As Ole Miss enters game week against Southeast Missouri State, the Rebels will be tasked with replacing two starters in junior offensive guard Aaron Morris and sophomore linebacker Denzel Nkemdiche.
"We didn't experience injuries last year very much, but now right off the bat we're faced with adversity with Aaron Morris being done for the year," head coach Hugh Freeze said. "The worst part of our game is to see how much effort they put in during the offseason and then they get to go play in front of everyone and to get that news is not easy."
Morris, Freeze said, does have a redshirt available, so hopefully they can get him a medical redshirt and still have two years to play.
In his absence, four players -- seniors Patrick Junen and Jared Duke, sophomore Justin Bell and freshman Austin Golson -- will rotate at guard. Senior Emmanuel McCray, who got the start at left tackle, will also work inside, with freshman Laremy Tunsil's impressive college debut at tackle.
"Laremy graded extremely high after the Vanderbilt game, and Austin was about average," Freeze said of the freshman offensive linemen. "Austin's effort was phenomenal, he pulled the wrong way a couple of times but those are things a normal freshman will do, especially while playing inside. Inside a lot of things can go on and he's only been taking reps there for about a week and a half, but I was real pleased with his effort and focus."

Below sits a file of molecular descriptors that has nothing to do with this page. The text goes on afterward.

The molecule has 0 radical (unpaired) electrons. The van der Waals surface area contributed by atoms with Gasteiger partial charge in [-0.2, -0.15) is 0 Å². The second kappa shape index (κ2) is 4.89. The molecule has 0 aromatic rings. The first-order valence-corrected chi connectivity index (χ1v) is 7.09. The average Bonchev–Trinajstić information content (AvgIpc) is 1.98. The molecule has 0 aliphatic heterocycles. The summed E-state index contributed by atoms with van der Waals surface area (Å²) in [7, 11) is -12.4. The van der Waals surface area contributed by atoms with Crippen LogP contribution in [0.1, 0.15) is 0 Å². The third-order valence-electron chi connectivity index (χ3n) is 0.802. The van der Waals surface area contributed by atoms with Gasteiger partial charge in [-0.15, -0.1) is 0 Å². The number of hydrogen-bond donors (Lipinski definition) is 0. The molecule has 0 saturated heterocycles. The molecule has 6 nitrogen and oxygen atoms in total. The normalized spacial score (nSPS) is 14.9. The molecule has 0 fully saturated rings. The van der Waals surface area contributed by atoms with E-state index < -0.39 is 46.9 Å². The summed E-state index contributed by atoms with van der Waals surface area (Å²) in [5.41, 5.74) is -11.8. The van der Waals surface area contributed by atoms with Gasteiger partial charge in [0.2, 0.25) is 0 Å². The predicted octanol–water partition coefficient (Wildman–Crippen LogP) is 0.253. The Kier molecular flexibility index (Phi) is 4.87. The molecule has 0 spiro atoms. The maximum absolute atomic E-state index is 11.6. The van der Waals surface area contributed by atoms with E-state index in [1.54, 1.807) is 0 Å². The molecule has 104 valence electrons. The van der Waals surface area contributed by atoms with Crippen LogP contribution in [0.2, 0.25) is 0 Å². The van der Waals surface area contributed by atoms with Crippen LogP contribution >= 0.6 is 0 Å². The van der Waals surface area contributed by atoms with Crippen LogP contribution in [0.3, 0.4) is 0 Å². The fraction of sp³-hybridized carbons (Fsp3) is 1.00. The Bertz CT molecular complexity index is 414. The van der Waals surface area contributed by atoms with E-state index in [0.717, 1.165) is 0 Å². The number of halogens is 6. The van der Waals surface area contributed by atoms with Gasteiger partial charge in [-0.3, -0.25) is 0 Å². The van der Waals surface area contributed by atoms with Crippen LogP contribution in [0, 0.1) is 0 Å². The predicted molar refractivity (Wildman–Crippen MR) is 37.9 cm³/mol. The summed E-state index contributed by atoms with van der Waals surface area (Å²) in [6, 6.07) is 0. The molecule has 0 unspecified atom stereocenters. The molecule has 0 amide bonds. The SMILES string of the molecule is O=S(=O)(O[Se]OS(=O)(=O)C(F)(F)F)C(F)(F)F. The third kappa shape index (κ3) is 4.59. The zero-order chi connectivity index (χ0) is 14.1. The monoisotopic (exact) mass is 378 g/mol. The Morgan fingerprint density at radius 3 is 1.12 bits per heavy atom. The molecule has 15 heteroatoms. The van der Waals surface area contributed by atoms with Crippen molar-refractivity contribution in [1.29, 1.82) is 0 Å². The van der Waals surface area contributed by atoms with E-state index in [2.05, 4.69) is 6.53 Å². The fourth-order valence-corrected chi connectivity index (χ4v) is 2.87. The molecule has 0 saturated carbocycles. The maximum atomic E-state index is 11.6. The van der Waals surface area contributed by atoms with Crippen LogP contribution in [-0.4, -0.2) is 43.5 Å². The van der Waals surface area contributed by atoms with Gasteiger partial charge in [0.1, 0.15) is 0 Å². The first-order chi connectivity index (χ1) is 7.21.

Nkemdiche's injury, Freeze said, not season-ending, so they feel like he will be back, best case four weeks, worst case six weeks. Juniors Keith Lewis and Serderius Bryant will fill his spot at Stinger linebacker.
Lewis, the Rebels' starting Wolf linebacker, played mostly in 4-3, nickel and dime defensive sets, while Bryant sat behind Nkemdiche on last week's depth chart at Stinger linebacker
"It's the loss of the leadership and the loss of a very bright individual, but we have that in me and (Bryant) as well," Lewis said. "Me and (Bryant) combined can make up for the loss."